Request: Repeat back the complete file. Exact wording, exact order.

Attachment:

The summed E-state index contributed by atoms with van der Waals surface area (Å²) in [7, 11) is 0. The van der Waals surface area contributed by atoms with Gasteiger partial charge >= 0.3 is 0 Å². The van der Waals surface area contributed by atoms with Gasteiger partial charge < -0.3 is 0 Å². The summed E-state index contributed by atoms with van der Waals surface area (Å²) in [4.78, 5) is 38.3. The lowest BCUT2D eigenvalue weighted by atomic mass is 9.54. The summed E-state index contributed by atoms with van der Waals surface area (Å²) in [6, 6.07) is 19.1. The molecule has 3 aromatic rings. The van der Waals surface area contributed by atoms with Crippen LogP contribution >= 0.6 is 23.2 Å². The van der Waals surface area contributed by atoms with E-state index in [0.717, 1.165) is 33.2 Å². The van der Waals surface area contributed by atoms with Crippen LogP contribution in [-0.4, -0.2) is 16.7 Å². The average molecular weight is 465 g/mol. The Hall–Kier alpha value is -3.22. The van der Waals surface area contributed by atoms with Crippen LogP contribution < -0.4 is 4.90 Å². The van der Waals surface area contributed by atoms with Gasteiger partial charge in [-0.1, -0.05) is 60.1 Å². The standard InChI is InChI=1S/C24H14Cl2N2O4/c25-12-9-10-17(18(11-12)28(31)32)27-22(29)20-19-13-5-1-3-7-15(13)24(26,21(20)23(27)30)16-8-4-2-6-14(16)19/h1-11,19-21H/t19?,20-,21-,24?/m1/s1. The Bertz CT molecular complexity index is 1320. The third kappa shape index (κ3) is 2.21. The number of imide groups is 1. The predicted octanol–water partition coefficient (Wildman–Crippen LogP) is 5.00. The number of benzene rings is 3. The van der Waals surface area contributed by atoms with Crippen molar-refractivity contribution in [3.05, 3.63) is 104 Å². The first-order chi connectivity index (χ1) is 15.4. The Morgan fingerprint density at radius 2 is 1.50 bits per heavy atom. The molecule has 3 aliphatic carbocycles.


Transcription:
The summed E-state index contributed by atoms with van der Waals surface area (Å²) in [7, 11) is 0. The van der Waals surface area contributed by atoms with Gasteiger partial charge >= 0.3 is 0 Å². The van der Waals surface area contributed by atoms with Gasteiger partial charge < -0.3 is 0 Å². The summed E-state index contributed by atoms with van der Waals surface area (Å²) in [4.78, 5) is 38.3. The lowest BCUT2D eigenvalue weighted by atomic mass is 9.54. The summed E-state index contributed by atoms with van der Waals surface area (Å²) in [6, 6.07) is 19.1. The molecule has 3 aromatic rings. The van der Waals surface area contributed by atoms with Crippen LogP contribution >= 0.6 is 23.2 Å². The van der Waals surface area contributed by atoms with E-state index in [0.717, 1.165) is 33.2 Å². The van der Waals surface area contributed by atoms with Crippen LogP contribution in [-0.4, -0.2) is 16.7 Å². The average molecular weight is 465 g/mol. The Hall–Kier alpha value is -3.22. The van der Waals surface area contributed by atoms with Crippen LogP contribution < -0.4 is 4.90 Å². The van der Waals surface area contributed by atoms with Gasteiger partial charge in [-0.1, -0.05) is 60.1 Å². The standard InChI is InChI=1S/C24H14Cl2N2O4/c25-12-9-10-17(18(11-12)28(31)32)27-22(29)20-19-13-5-1-3-7-15(13)24(26,21(20)23(27)30)16-8-4-2-6-14(16)19/h1-11,19-21H/t19?,20-,21-,24?/m1/s1. The Bertz CT molecular complexity index is 1320. The third kappa shape index (κ3) is 2.21. The number of imide groups is 1. The predicted octanol–water partition coefficient (Wildman–Crippen LogP) is 5.00. The number of benzene rings is 3. The van der Waals surface area contributed by atoms with Crippen molar-refractivity contribution in [3.05, 3.63) is 104 Å². The first-order chi connectivity index (χ1) is 15.4. The Morgan fingerprint density at radius 2 is 1.50 bits per heavy atom. The molecule has 3 aliphatic carbocycles.